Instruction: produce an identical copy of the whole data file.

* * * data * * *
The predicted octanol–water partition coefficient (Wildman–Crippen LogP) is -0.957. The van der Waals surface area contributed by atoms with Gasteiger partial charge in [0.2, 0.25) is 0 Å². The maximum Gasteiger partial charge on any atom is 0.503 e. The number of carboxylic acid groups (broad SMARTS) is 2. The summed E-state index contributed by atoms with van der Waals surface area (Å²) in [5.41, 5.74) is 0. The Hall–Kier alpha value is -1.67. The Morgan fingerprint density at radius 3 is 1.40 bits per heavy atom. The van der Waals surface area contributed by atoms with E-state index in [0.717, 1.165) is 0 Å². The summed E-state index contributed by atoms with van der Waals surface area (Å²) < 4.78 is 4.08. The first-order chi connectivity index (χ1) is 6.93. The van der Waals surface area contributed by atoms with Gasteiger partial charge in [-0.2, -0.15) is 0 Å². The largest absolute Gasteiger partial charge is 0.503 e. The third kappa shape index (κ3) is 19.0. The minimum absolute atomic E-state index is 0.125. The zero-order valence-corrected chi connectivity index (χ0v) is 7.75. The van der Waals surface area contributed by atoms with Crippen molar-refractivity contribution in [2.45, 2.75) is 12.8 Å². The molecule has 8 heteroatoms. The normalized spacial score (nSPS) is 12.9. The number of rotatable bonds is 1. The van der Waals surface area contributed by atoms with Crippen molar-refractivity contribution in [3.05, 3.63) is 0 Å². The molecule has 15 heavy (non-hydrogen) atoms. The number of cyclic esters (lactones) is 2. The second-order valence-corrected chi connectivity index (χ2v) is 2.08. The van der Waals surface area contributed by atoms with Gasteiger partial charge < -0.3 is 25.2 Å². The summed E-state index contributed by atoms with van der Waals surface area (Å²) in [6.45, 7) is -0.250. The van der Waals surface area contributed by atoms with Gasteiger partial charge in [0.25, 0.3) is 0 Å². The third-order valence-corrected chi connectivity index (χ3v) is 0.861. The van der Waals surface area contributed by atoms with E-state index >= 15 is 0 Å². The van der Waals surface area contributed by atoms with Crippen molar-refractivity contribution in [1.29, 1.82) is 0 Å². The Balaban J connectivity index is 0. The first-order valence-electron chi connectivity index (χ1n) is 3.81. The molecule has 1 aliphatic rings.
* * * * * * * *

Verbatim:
The predicted octanol–water partition coefficient (Wildman–Crippen LogP) is -0.957. The van der Waals surface area contributed by atoms with Gasteiger partial charge in [0.2, 0.25) is 0 Å². The maximum Gasteiger partial charge on any atom is 0.503 e. The number of carboxylic acid groups (broad SMARTS) is 2. The summed E-state index contributed by atoms with van der Waals surface area (Å²) in [5.41, 5.74) is 0. The Hall–Kier alpha value is -1.67. The Morgan fingerprint density at radius 3 is 1.40 bits per heavy atom. The van der Waals surface area contributed by atoms with E-state index in [0.717, 1.165) is 0 Å². The summed E-state index contributed by atoms with van der Waals surface area (Å²) < 4.78 is 4.08. The first-order chi connectivity index (χ1) is 6.93. The van der Waals surface area contributed by atoms with Gasteiger partial charge in [-0.2, -0.15) is 0 Å². The largest absolute Gasteiger partial charge is 0.503 e. The third kappa shape index (κ3) is 19.0. The minimum absolute atomic E-state index is 0.125. The zero-order valence-corrected chi connectivity index (χ0v) is 7.75. The van der Waals surface area contributed by atoms with Crippen molar-refractivity contribution in [2.45, 2.75) is 12.8 Å². The molecule has 8 heteroatoms. The normalized spacial score (nSPS) is 12.9. The number of rotatable bonds is 1. The van der Waals surface area contributed by atoms with Crippen molar-refractivity contribution in [3.05, 3.63) is 0 Å². The molecule has 15 heavy (non-hydrogen) atoms. The number of cyclic esters (lactones) is 2. The second-order valence-corrected chi connectivity index (χ2v) is 2.08. The van der Waals surface area contributed by atoms with Gasteiger partial charge < -0.3 is 25.2 Å². The summed E-state index contributed by atoms with van der Waals surface area (Å²) in [6.45, 7) is -0.250. The van der Waals surface area contributed by atoms with Gasteiger partial charge in [0.25, 0.3) is 0 Å². The third-order valence-corrected chi connectivity index (χ3v) is 0.861. The van der Waals surface area contributed by atoms with E-state index >= 15 is 0 Å². The van der Waals surface area contributed by atoms with Crippen molar-refractivity contribution in [1.29, 1.82) is 0 Å². The Balaban J connectivity index is 0. The first-order valence-electron chi connectivity index (χ1n) is 3.81. The molecule has 1 aliphatic rings.